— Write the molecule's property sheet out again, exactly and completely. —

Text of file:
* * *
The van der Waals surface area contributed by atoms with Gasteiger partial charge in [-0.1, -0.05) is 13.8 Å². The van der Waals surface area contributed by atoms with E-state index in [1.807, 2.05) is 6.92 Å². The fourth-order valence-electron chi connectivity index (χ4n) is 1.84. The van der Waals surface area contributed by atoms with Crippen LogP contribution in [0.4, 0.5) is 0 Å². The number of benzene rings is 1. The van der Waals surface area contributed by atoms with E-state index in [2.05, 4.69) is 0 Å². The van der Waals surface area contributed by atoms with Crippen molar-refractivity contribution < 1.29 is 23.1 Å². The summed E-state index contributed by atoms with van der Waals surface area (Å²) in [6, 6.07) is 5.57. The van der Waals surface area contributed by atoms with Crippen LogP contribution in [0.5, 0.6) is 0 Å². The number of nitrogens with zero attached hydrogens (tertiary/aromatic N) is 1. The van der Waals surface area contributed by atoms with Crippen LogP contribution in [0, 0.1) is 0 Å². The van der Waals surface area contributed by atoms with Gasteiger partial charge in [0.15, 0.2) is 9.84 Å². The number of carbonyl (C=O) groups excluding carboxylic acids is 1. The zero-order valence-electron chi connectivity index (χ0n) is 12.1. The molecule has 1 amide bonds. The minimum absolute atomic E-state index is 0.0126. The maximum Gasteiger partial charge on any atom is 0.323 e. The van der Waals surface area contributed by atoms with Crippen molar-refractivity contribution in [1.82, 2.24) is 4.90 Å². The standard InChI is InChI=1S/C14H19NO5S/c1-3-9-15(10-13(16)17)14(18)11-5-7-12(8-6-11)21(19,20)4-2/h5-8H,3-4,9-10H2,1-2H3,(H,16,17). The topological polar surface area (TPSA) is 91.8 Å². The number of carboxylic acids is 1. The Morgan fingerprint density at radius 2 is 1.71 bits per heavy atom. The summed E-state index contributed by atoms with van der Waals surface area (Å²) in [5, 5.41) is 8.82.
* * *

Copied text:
The van der Waals surface area contributed by atoms with Gasteiger partial charge in [-0.1, -0.05) is 13.8 Å². The van der Waals surface area contributed by atoms with E-state index in [1.807, 2.05) is 6.92 Å². The fourth-order valence-electron chi connectivity index (χ4n) is 1.84. The van der Waals surface area contributed by atoms with Crippen LogP contribution in [0.4, 0.5) is 0 Å². The number of benzene rings is 1. The van der Waals surface area contributed by atoms with E-state index in [2.05, 4.69) is 0 Å². The van der Waals surface area contributed by atoms with Crippen molar-refractivity contribution < 1.29 is 23.1 Å². The summed E-state index contributed by atoms with van der Waals surface area (Å²) in [6, 6.07) is 5.57. The van der Waals surface area contributed by atoms with Crippen LogP contribution in [0.5, 0.6) is 0 Å². The number of nitrogens with zero attached hydrogens (tertiary/aromatic N) is 1. The van der Waals surface area contributed by atoms with Crippen LogP contribution in [0, 0.1) is 0 Å². The van der Waals surface area contributed by atoms with Gasteiger partial charge in [0.15, 0.2) is 9.84 Å². The number of carbonyl (C=O) groups excluding carboxylic acids is 1. The zero-order valence-electron chi connectivity index (χ0n) is 12.1. The molecule has 1 amide bonds. The minimum absolute atomic E-state index is 0.0126. The maximum Gasteiger partial charge on any atom is 0.323 e. The van der Waals surface area contributed by atoms with Crippen molar-refractivity contribution in [1.82, 2.24) is 4.90 Å². The standard InChI is InChI=1S/C14H19NO5S/c1-3-9-15(10-13(16)17)14(18)11-5-7-12(8-6-11)21(19,20)4-2/h5-8H,3-4,9-10H2,1-2H3,(H,16,17). The topological polar surface area (TPSA) is 91.8 Å². The number of carboxylic acids is 1. The Morgan fingerprint density at radius 2 is 1.71 bits per heavy atom. The summed E-state index contributed by atoms with van der Waals surface area (Å²) in [5, 5.41) is 8.82.